So, learn to relax your grip. Think of your hand as a mere hook that holds the dumbbell in place. Your biceps should do all of the heavy lifting.
It sounds a bit whacky, but if you mentally think about your forearms relaxing and your biceps contracting, then you can take your forearms out of the movement to a large extent.
Bend your wrists backward
The forearm flexors fatigue much quicker than the forearm extensors during curls (and pulling exercises, too) because they’re your main gripping muscles, which you use to hold onto the weight.
Therefore, by extending your wrist, you immediately reduce the intensity of the contraction in your flexors. This is a massive win because a smaller contraction means less blood gets shuttled into the muscle, which in turn means less lactic acid and, ultimately, less chance of your forearms giving out before your biceps.
But won’t this new form adjustment just start working your extensors more?
To a degree, yes, However, the extensors are barely used to grip objects. Rather, they’re used to release them. So it’s not like they’ll be the limiting factor. And besides, you only need to extend your wrists slightly to get the benefit. The idea is to prevent the flexors from maximally contracting, which you can do with even a modest amount of wrist extension.
Squeeze your biceps harder
The mind-muscle connection is one reason why bodybuilders typically have more muscle mass than powerlifters.  You can use this fact to your advantage during curls.
Think about your biceps stretching and contracting during every rep.
Also, learn to squeeze the muscle hard during the contraction. A split-second pause will not suffice. You need to squeeze your biceps until the sensation becomes borderline uncomfortable.
Then, when you go back to performing regular curls without pauses, feeling your biceps work will be the most natural thing in the world.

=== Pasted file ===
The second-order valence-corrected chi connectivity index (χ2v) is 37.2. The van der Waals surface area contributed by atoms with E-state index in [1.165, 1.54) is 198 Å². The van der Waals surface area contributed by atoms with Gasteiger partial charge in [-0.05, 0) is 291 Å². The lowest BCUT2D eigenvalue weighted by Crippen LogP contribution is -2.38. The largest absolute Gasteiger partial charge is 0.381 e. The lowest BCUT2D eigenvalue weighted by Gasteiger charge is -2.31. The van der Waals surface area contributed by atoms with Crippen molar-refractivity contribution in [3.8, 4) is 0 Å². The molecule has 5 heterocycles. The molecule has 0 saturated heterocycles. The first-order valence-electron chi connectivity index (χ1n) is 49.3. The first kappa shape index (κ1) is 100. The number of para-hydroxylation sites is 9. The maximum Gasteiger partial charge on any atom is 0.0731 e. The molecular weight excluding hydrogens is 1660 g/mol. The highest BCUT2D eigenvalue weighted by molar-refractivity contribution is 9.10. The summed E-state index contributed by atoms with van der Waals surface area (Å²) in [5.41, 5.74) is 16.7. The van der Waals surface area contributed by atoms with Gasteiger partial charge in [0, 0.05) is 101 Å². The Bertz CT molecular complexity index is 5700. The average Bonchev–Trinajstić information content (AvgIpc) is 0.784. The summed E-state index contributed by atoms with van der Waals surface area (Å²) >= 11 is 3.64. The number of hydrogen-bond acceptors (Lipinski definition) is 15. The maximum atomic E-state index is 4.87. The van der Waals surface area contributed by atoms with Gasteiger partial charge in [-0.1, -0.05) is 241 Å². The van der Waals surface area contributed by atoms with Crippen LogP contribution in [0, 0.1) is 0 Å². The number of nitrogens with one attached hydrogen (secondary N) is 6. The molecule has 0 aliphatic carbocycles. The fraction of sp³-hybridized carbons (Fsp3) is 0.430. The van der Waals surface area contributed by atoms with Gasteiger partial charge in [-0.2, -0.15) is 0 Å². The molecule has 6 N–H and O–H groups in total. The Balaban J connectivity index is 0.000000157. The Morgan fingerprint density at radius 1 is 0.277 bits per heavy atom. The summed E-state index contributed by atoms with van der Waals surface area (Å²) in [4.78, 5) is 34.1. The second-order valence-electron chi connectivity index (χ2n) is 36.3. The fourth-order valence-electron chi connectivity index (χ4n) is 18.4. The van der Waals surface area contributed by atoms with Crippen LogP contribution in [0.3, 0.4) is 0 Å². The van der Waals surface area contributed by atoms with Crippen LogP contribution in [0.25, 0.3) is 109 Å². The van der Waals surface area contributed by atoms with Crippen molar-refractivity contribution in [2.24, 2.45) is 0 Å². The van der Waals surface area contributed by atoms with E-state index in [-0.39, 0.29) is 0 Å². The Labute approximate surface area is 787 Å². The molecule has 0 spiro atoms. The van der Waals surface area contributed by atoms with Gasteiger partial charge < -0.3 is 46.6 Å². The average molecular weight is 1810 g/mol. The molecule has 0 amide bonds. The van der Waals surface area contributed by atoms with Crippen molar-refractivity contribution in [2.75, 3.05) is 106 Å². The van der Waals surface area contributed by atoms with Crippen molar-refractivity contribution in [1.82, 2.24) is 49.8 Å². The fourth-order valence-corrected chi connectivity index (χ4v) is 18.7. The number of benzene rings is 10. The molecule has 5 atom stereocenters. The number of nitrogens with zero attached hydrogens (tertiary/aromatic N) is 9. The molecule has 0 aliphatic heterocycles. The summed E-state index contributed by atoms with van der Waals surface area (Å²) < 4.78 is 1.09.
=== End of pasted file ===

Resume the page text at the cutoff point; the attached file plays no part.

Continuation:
The verdict: Do curls work forearms or not?
Do bicep curls work the forearms, then? Yes, as we’ve just established, the forearm flexors get worked during bicep curls because they’re required to hold onto the dumbbell or barbell.
Do curls work the forearms well, though? If you’re new to the gym, then yes, curls can work your forearms well and add quite a lot of muscle. But if you’re more advanced, you’ll need to perform specific exercises to get those forearm gains.
But as we also learned, you can employ various techniques to reduce your forearm activation during curls and get a better bicep workout.
- SCHOENFELD, B. R. A. D. J., CONTRERAS, B. R. E. T., KRIEGER, J. A. M. E. S., GRGIC, J. O. Z. O., DELCASTILLO, K. E. N. N. E. T. H., BELLIARD, R. A. M. O. N., & ALTO, A. N. D. R. E. W. (2019). Resistance Training Volume Enhances Muscle Hypertrophy but Not Strength in Trained Men. Medicine & Science in Sports & Exercise, 51(1), 94–103. https://doi.org/10.1249/mss.0000000000001764
- Calatayud, J., Vinstrup, J., Jakobsen, M. D., Sundstrup, E., Brandt, M., Jay, K., Colado, J. C., & Andersen, L. L. (2015). Importance of mind-muscle connection during progressive resistance training. European Journal of Applied Physiology, 116(3), 527–533. https://doi.org/10.1007/s00421-015-3305-7